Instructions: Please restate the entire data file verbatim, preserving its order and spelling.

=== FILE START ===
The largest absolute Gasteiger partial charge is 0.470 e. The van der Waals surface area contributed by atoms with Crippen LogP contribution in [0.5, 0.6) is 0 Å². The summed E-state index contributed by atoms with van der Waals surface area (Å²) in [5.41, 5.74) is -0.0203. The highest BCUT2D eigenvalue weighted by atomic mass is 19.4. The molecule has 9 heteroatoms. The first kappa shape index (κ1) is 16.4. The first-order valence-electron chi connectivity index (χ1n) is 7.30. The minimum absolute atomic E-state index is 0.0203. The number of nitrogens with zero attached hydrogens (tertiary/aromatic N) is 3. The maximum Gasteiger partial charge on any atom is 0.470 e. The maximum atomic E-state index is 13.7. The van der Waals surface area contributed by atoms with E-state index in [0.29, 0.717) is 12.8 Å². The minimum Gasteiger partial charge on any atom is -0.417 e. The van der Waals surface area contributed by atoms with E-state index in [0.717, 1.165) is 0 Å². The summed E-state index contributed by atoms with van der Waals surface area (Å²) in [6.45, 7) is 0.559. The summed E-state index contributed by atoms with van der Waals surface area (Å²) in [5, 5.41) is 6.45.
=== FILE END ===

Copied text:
The largest absolute Gasteiger partial charge is 0.470 e. The van der Waals surface area contributed by atoms with Crippen LogP contribution in [0.5, 0.6) is 0 Å². The summed E-state index contributed by atoms with van der Waals surface area (Å²) in [5.41, 5.74) is -0.0203. The highest BCUT2D eigenvalue weighted by atomic mass is 19.4. The molecule has 9 heteroatoms. The first kappa shape index (κ1) is 16.4. The first-order valence-electron chi connectivity index (χ1n) is 7.30. The minimum absolute atomic E-state index is 0.0203. The number of nitrogens with zero attached hydrogens (tertiary/aromatic N) is 3. The maximum Gasteiger partial charge on any atom is 0.470 e. The maximum atomic E-state index is 13.7. The van der Waals surface area contributed by atoms with E-state index in [0.29, 0.717) is 12.8 Å². The minimum Gasteiger partial charge on any atom is -0.417 e. The van der Waals surface area contributed by atoms with E-state index in [0.717, 1.165) is 0 Å². The summed E-state index contributed by atoms with van der Waals surface area (Å²) in [6.45, 7) is 0.559. The summed E-state index contributed by atoms with van der Waals surface area (Å²) in [5, 5.41) is 6.45.